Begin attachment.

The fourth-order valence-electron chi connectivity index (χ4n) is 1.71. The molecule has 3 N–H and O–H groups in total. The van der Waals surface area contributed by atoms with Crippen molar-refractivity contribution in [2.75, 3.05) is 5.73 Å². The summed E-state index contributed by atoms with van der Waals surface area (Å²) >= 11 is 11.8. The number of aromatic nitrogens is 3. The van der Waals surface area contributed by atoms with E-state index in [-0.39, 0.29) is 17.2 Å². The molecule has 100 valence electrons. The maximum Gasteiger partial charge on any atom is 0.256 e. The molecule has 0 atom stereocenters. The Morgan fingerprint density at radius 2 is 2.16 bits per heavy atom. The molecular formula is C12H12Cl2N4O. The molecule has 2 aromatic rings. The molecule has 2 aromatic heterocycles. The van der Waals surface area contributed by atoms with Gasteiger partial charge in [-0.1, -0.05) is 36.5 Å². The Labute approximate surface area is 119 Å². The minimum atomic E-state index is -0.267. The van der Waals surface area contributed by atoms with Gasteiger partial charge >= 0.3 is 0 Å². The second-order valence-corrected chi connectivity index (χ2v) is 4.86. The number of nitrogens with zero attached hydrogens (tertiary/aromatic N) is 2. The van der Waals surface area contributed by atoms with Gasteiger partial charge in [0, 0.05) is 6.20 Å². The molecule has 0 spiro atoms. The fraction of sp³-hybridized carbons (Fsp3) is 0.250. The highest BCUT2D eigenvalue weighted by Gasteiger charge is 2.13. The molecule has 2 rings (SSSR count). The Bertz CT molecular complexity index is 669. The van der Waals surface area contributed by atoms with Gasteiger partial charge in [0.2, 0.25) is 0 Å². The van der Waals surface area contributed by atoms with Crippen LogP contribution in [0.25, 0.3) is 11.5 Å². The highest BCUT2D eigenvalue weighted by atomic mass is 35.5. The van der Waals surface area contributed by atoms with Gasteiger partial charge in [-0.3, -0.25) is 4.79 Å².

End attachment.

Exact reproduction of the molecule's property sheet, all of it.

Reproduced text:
The fourth-order valence-electron chi connectivity index (χ4n) is 1.71. The molecule has 3 N–H and O–H groups in total. The van der Waals surface area contributed by atoms with Crippen molar-refractivity contribution in [2.75, 3.05) is 5.73 Å². The summed E-state index contributed by atoms with van der Waals surface area (Å²) >= 11 is 11.8. The number of aromatic nitrogens is 3. The van der Waals surface area contributed by atoms with E-state index in [-0.39, 0.29) is 17.2 Å². The molecule has 100 valence electrons. The maximum Gasteiger partial charge on any atom is 0.256 e. The molecule has 0 atom stereocenters. The Morgan fingerprint density at radius 2 is 2.16 bits per heavy atom. The molecular formula is C12H12Cl2N4O. The molecule has 2 aromatic rings. The molecule has 2 aromatic heterocycles. The van der Waals surface area contributed by atoms with Gasteiger partial charge in [-0.1, -0.05) is 36.5 Å². The Labute approximate surface area is 119 Å². The minimum atomic E-state index is -0.267. The van der Waals surface area contributed by atoms with Gasteiger partial charge >= 0.3 is 0 Å². The second-order valence-corrected chi connectivity index (χ2v) is 4.86. The number of nitrogens with zero attached hydrogens (tertiary/aromatic N) is 2. The van der Waals surface area contributed by atoms with Gasteiger partial charge in [0, 0.05) is 6.20 Å². The molecule has 0 spiro atoms. The fraction of sp³-hybridized carbons (Fsp3) is 0.250. The highest BCUT2D eigenvalue weighted by Gasteiger charge is 2.13. The molecule has 2 rings (SSSR count). The Bertz CT molecular complexity index is 669. The van der Waals surface area contributed by atoms with Gasteiger partial charge in [0.2, 0.25) is 0 Å². The van der Waals surface area contributed by atoms with Crippen LogP contribution in [0.25, 0.3) is 11.5 Å². The highest BCUT2D eigenvalue weighted by atomic mass is 35.5. The van der Waals surface area contributed by atoms with Gasteiger partial charge in [-0.3, -0.25) is 4.79 Å².